Author(s): Guha M, Mackman N
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Abstract Lipopolysaccharide (LPS [endotoxin]) is the principal component of the outer membrane of Gram-negative bacteria. Recent studies have elucidated how LPS is recognized by monocytes and macrophages of the innate immune system. Human monocytes are exquisitely sensitive to LPS and respond by expressing many inflammatory cytokines. LPS binds to LPS-binding protein (LBP) in plasma and is delivered to the cell surface receptor CD14. Next, LPS is transferred to the transmembrane signaling receptor toll-like receptor 4 (TLR4) and its accessory protein MD2. LPS stimulation of human monocytes activates several intracellular signaling pathways that include the IkappaB kinase (IKK)-NF-kappaB pathway and three mitogen-activated protein kinase (MAPK) pathways: extracellular signal-regulated kinases (ERK) 1 and 2, c-Jun N-terminal kinase (JNK) and p38. These signaling pathways in turn activate a variety of transcription factors that include NF-kappaB (p50/p65) and AP-1 (c-Fos/c-Jun), which coordinate the induction of many genes encoding inflammatory mediators.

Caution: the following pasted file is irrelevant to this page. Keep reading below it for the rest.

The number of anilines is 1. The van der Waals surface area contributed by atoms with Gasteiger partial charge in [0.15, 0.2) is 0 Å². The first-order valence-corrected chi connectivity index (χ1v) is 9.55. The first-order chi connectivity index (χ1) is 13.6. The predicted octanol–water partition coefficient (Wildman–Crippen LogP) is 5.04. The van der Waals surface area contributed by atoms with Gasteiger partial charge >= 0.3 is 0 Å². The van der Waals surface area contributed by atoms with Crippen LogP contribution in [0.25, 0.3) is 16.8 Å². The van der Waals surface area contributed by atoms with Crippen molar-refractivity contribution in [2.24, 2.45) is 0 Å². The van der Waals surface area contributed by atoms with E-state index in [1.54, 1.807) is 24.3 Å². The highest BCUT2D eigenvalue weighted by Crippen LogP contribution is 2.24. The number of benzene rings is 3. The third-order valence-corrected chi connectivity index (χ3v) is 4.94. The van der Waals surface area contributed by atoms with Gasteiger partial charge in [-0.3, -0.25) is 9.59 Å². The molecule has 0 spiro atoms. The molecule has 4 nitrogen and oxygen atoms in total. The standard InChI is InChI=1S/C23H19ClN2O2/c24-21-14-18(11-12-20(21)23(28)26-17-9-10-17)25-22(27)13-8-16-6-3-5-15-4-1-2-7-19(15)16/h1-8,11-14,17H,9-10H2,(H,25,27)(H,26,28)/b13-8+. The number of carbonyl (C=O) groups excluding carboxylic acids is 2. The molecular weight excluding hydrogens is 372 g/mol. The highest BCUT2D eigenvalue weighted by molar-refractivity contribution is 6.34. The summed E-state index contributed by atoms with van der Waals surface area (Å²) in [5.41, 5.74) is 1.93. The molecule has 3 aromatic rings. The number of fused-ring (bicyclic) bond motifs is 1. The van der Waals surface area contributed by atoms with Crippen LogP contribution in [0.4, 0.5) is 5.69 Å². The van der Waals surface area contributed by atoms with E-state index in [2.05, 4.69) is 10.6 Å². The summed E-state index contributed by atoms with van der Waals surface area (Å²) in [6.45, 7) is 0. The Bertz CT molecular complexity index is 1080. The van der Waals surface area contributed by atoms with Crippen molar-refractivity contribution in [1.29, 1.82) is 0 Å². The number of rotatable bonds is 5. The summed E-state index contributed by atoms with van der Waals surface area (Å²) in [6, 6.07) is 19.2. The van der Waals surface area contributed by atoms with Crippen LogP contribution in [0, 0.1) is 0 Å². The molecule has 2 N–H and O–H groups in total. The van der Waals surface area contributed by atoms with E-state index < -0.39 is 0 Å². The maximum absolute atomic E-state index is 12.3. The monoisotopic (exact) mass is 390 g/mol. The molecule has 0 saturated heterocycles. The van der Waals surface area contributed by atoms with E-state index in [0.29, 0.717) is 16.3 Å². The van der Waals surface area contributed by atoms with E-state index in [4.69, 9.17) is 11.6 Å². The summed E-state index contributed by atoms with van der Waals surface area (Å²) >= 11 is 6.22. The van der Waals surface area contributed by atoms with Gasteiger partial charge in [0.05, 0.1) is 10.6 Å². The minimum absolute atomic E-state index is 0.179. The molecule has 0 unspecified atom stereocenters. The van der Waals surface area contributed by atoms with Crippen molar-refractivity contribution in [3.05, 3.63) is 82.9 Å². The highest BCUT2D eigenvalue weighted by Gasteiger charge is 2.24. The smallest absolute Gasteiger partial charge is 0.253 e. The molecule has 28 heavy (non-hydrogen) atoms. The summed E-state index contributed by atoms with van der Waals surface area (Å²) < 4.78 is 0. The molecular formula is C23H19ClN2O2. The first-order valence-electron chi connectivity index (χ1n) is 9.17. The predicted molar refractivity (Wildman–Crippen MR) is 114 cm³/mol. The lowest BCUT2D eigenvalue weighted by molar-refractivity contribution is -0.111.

This article was published in Cell Signal
and referenced in Journal of Clinical & Cellular Immunology